About George Elliott Clarke

George Elliott Clarke is a skillful, candid writer whose output incorporates poetry, screenplays, opera libretti and verse drama. His poems are highly politically engaged, addressing issues, including those pertaining to race and identity, in ways that are both collective and subjective, both widely-applicable and firmly contextualised. Having coined the term ‘Africadian’ (a portmanteau of African and Canadian) to describe his own position, Clarke has been a driving force in the promotion of Canadian writers of African descent, and in the naming of elements of the Africadian experience, a vital intervention in the Canadian literary canon that prompted the 2012 anthology Africadian Atlantic: Essays on George Elliott Clarke. As this coinage would indicate, Clarke is linguistically and formally adventurous within his poetry, turning to a variety of genres and mediums for inspiration. In ‘King Bee Blues’, for example, Clarke uses the structure of a Blues lyric form to shape his wry text on romance and sexual politics (‘I’m an ol’ king bee, honey/Buzzin’ from flower to flower’), while elsewhere he invokes traditional set forms, as in ‘Ballad of a Hanged Man’, where the words of a condemned prisoner are communicated – tenderly, frankly – via narrative song.

Canada’s Parliamentary Poet Laureate 2016-2017, Clarke was born in Windsor, Nova Scotia, near the Black Loyalist community of Three Mile Plains, in 1960. Today he lives in Toronto, Ontario. He is the author of sixteen poetry collections, including Whylah Falls and, most recently, Canticles I (MMXVII), as well as two novels, George & Rue and The Motorcyclist, and – true to Clarke’s interdisciplinary approach – a CD, George Elliott Clarke Koine Opera (GECKO). Schooled at the University of Waterloo, Dalhousie University and Queen’s University, Clarke is now the inaugural E. J. Pratt Professor of Canadian Literature at the University of Toronto. Prior to this posting, Clarke taught at both McGill University and Duke University.  He was a visiting professor at Harvard University, 2013-14.  In addition to his distinguished career in academia and the arts, Clarke has also worked as a social worker, a parliamentary aide and a newspaper columnist. This range of experience clearly shows a poet who is engaged with local and national communities, and with international developments.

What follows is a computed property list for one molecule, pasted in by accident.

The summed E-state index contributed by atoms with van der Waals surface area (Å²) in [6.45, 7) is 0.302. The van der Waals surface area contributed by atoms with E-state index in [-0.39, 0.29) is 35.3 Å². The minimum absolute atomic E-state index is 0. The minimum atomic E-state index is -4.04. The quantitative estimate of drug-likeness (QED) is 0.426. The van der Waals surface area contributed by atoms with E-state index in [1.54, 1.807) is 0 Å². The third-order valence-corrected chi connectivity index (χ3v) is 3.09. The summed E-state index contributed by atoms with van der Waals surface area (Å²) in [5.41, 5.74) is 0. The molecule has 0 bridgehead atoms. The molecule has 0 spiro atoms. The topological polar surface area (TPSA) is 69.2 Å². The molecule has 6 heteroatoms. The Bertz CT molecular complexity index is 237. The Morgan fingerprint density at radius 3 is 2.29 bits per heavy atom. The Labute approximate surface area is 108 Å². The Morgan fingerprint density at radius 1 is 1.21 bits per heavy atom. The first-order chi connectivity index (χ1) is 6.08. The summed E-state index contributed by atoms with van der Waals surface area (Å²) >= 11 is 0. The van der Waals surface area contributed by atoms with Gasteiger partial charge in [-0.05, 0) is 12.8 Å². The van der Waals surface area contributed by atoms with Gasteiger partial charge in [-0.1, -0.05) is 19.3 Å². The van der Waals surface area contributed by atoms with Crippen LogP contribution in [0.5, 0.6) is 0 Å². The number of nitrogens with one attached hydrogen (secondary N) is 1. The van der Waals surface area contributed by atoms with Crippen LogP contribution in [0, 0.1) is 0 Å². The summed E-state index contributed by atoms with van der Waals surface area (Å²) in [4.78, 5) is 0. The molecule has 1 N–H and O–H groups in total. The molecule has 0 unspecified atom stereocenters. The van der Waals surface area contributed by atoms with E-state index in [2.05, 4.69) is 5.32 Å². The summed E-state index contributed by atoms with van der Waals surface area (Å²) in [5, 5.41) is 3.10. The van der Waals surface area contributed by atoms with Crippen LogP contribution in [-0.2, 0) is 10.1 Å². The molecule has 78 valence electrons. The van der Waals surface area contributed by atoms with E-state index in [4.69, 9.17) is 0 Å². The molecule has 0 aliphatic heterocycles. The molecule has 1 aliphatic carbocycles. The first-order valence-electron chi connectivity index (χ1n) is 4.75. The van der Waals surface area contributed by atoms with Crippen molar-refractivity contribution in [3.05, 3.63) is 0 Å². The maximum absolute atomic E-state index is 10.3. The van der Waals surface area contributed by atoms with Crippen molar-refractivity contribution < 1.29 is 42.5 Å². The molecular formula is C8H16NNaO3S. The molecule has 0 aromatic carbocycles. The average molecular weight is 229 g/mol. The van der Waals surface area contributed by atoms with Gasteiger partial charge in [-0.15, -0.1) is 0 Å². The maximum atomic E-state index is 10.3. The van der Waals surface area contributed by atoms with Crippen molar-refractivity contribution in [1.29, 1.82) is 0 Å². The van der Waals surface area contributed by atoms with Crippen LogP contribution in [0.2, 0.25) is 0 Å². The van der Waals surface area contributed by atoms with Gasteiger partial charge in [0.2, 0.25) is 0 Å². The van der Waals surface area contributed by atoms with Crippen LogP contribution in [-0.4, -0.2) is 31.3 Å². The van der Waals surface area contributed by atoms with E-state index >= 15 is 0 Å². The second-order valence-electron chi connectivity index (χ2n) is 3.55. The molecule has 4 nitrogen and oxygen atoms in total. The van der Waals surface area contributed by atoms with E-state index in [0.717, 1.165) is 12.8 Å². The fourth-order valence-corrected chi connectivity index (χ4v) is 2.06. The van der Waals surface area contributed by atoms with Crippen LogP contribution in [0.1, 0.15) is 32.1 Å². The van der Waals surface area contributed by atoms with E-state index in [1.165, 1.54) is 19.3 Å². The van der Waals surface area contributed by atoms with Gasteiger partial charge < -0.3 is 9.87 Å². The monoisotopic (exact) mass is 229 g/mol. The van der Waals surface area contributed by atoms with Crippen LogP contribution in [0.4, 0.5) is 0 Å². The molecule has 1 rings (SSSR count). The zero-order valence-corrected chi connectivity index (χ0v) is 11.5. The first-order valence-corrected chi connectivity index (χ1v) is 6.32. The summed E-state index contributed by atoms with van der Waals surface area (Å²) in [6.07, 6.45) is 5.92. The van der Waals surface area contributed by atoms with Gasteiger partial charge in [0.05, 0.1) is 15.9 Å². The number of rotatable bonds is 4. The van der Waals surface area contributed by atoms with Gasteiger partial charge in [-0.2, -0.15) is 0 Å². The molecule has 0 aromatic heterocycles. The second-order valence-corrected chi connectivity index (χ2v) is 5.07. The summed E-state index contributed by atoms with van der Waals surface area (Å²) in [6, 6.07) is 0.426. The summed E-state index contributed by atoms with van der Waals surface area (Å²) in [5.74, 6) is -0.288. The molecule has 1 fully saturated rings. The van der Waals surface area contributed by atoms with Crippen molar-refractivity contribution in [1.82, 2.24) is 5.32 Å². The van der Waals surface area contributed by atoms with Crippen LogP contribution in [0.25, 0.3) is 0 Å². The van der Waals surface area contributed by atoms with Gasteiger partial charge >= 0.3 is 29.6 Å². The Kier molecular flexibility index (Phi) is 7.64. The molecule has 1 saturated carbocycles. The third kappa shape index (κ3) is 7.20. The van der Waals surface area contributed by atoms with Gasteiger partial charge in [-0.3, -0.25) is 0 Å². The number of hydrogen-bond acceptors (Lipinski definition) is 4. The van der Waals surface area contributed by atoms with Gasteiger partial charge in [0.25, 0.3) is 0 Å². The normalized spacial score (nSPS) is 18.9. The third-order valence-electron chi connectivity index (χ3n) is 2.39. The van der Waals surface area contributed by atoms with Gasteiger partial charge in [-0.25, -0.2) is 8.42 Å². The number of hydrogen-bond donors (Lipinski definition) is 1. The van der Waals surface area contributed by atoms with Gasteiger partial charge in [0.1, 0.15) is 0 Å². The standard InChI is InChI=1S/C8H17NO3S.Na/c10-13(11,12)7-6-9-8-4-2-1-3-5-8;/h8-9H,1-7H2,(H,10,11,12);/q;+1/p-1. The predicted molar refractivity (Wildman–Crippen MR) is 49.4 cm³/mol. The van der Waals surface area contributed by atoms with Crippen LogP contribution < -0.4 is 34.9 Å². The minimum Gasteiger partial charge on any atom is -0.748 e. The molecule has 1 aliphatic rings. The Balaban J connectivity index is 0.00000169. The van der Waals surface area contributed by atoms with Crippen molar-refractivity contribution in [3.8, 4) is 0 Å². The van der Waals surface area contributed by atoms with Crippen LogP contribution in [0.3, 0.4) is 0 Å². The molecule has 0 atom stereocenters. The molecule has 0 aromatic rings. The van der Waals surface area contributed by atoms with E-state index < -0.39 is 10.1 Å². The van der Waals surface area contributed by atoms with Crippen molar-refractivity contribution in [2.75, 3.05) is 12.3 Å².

Indeed, this comprehensive outlook can be seen to inflect Clarke’s poetic output and the politics he espouses. Among Clarke’s favourite quotations is French philosopher and activist Simone Weil’s statement that the poet ‘makes Beauty by pondering the Real’. In keeping with his characteristic wit and roving intelligence, Clarke places this reference alongside Robinson Jeffers’s claim that ‘Beauty … is the sole business of poetry’, in this way asserting a view of the writing and reading of poetry as being bound irrevocably to public life. Clarke’s strong and earnest delivery of his work in these recordings is irrefutable proof that, in line with Weil’s beliefs, engagement with ethical concerns within poetry does not constitute an opposing force to aesthetic quality. In Clarke’s work, rather, the two can be seen to combine in a rare splendour.

This recording was made for The Poetry Archive at Morph Productions in Toronto, on 21st April 2017.

 

Poems by George Elliott Clarke

Hard Nails - George Elliott Clarke
The Killing - George Elliott Clarke
James Brown’s Rhetoric - George Elliott Clarke
Sestina: April - George Elliott Clarke
Ballad of a Hanged Man - George Elliott Clarke
King Bee Blues - George Elliott Clarke
George Elliott Clarke in the Poetry Store

The free tracks you can enjoy in the Poetry Archive are a selection of a poet’s work. Our catalogue store includes many more recordings which you can download to your device.

Awards

Whylah Falls, 1991 Archibald Lampman Award

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Beatrice Chancy, 1998 Bellagio Centre Fellowship (Residency)

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Execution Poems, 2001 Governor-General?s Award

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2002 National Magazine Gold Award

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George & Rue, 2006 Dartmouth Book Award

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Blues and Bliss, 2009 Eric Hoffer Book Award

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